Partisan politics be damned. At least it looked that way in the Colorado House, where the state budget passed Thursday by a healthy margin of 64-1.
“Politics is compromise, and on a [Joint Budget Committee] with three Democrats and three Republican we got through the budget process without a lot of acrimony,” said Rep. Claire Levy (D-Boulder), a House Democrat on the Committee, in a press release.
The House-approved budget allots $19 billion for the state's 2012-2013 fiscal year, which begins July 1. A more detailed breakdown of the House's so-called 'long bill' can be found in the Denver Post.
A late-March economic report indicated Colorado's improving economy would have at least $150 million more in the state coffers than previously expected. Governor Hickenlooper indicated he'd like to see the extra funds return to k-12 and college education, where the largest cuts were made at the start of the economic downturn. The Associated Press reports Hickenlooper also pushed for the money to go to local governments and need-based property tax cuts for seniors.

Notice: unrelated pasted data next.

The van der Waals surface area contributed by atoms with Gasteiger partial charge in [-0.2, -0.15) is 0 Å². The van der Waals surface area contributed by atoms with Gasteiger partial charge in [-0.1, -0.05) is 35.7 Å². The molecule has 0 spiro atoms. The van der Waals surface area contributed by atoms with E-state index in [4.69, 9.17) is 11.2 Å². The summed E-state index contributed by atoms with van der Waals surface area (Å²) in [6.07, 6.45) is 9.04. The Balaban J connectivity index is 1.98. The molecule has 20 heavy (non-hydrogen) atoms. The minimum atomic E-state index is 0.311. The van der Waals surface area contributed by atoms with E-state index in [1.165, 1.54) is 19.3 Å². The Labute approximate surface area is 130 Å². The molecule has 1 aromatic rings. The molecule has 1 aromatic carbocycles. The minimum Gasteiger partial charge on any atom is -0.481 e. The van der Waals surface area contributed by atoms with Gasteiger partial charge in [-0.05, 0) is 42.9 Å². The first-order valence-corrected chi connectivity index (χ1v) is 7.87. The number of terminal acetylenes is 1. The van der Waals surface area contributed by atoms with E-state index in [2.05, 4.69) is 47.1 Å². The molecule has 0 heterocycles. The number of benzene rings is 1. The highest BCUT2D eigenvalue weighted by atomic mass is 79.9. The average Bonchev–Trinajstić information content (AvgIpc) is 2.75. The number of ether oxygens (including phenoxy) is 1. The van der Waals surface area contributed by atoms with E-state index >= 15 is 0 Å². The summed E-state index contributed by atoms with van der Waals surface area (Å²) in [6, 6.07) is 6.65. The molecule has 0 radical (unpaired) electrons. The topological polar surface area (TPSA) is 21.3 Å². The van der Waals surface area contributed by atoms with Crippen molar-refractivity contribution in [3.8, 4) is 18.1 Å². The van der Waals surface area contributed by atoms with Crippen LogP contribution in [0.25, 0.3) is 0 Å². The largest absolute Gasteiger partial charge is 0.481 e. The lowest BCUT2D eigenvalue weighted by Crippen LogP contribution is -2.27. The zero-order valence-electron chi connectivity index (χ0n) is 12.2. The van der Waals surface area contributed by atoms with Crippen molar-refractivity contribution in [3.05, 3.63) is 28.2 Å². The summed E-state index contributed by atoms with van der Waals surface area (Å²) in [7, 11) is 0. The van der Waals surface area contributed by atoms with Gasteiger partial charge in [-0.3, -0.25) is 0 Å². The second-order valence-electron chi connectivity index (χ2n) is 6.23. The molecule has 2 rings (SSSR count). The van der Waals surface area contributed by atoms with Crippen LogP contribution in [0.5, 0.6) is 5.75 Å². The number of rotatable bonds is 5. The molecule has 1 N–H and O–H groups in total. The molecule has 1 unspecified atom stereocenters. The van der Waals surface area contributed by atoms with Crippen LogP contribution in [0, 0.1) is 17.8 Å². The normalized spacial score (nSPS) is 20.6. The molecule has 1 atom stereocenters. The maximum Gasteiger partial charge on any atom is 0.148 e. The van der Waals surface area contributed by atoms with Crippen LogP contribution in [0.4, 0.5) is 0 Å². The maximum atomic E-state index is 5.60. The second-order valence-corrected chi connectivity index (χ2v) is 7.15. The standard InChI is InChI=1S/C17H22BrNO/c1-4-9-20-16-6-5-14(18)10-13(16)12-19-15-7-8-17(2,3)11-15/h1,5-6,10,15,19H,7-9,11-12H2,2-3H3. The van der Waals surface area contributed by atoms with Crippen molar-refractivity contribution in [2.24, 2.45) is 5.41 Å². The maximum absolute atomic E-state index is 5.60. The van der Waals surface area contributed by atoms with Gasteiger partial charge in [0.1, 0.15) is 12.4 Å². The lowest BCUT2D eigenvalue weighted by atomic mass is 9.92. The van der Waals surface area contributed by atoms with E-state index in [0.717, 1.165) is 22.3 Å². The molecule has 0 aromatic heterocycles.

So far this session, over 80 percent of the bills have passed with bipartisan support. "We agree more than we disagree," writes Rep. Pete Lee (D-Colorado Springs) in a Gazette Column on the subject.
Rep. Chris Holbert (R-Parker) submitted the lone vote against the budget, explaining to The Denver Post, "We don't sort of save for the future."